As summer travel picks up, the pressing need to reduce waiting times for services like security and immigration checks at airports or even when picking up rental cars comes into focus.
Undoubtedly, waiting in long queues for any procedure is one of the most frustrating moments for travelers.
The COVID-19 pandemic has also contributed to accelerating the adoption of contactless systems at airports, including biometric processing at key touchpoints such as immigration, security control, and check-in. This transition to touchless technology aims to minimize queuing and reduce overall airport wait times while ensuring a safer and more efficient travel experience.
According to IATA’s 2022 Global Passenger Survey (GPS), biometrics has established itself as a groundbreaking innovation in the travel industry, offering a promising solution to the perennial problem of long queues at airports. With an impressive 88% of passengers, who have used this service, expressing satisfaction with the overall biometric process, this technology has the potential to revolutionize the way we travel.
The survey also reveals that 75% of passengers are willing to use technologies employing biometrics as an alternative to conventional passports or boarding passes. This growing preference for biometric identification is driven by the desire to save time and avoid the hassle of queuing. In fact, 33% of passengers would prefer to complete immigration procedures before arriving at the airport, while 44% would like to expedite the check-in process.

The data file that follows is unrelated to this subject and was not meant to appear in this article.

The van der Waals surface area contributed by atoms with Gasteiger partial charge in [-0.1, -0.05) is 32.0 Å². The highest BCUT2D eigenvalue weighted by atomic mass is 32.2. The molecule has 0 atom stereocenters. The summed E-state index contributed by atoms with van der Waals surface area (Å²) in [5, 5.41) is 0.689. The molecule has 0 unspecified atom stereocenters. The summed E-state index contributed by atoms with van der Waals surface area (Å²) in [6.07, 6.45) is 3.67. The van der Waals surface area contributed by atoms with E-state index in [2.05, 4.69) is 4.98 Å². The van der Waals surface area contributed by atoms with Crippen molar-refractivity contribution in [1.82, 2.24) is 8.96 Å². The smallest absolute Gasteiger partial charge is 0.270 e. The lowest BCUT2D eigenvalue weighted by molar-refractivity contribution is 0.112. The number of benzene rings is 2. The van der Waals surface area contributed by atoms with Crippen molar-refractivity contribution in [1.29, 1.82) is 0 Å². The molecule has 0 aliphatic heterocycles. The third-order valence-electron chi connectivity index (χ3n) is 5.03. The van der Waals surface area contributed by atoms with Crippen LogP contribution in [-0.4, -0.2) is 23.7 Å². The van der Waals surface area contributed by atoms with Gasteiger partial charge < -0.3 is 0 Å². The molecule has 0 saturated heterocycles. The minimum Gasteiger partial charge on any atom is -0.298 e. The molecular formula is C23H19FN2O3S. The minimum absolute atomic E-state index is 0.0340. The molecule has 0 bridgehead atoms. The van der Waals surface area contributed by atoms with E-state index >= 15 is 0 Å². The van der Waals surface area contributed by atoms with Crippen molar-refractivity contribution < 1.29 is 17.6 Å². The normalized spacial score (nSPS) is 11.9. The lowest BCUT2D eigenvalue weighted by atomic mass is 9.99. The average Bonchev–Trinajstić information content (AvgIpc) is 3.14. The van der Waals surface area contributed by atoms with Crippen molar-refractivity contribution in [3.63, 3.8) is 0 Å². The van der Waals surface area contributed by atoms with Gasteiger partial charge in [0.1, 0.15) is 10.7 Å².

Imaginable are situations where a simple identification document is presented at a terminal, and the system automatically verifies all the data. The necessary information is then made available to security personnel, and the journey can continue. This significantly speeds up the process and is also applicable in other areas, such as picking up a rental car or a key for a vacation rental.
At the forefront of this technological revolution is Signicat, a leading provider of digital identity. Their years of expertise in the field enable the optimization of processes such as identity verification and authentication. This, in turn, means faster, smoother, and safer services for both travelers and airports themselves.
Another notable advancement in biometric technology is video identification. Traditionally, the verification of passports was manually carried out by security personnel or immigration officers at airports, who checked the authenticity of the document. Biometrics improves this process, making it both safer and more efficient. The technology precisely verifies the authenticity of a passport, detects manipulations or forgeries, and significantly reduces processing time without compromising security.
Despite all the benefits, passengers have legitimate concerns regarding the use of biometric data. According to the survey, the biggest concerns are data loss due to security breaches, who has access to the data, and general apprehensions regarding the handling and storage of personal information. Demands for continuously improved measures to protect data and its access are a direct response from passengers.
The fear of data and information security is not unique to the travel industry but is a common concern among consumers. Signicat’s annual “Battle to Onboard” report discovered that 92% of respondents are worried about the amount of data they share with their bank when completing an application.
It is crucial to continue educating users about how these new technologies work and why they are important, both through local legislation in each country and at a global level. In Europe, for example, the protection of personal information and data privacy will always remain a high priority, regardless of the industry.
With the growing acceptance of biometric technology, airports have the opportunity to enhance the entire travel experience, leading to increased comfort and security. With companies like Signicat and other industry leaders driving innovations in this area, the times of never-ending queues and frustrating identity verification processes could soon become a thing of the past.
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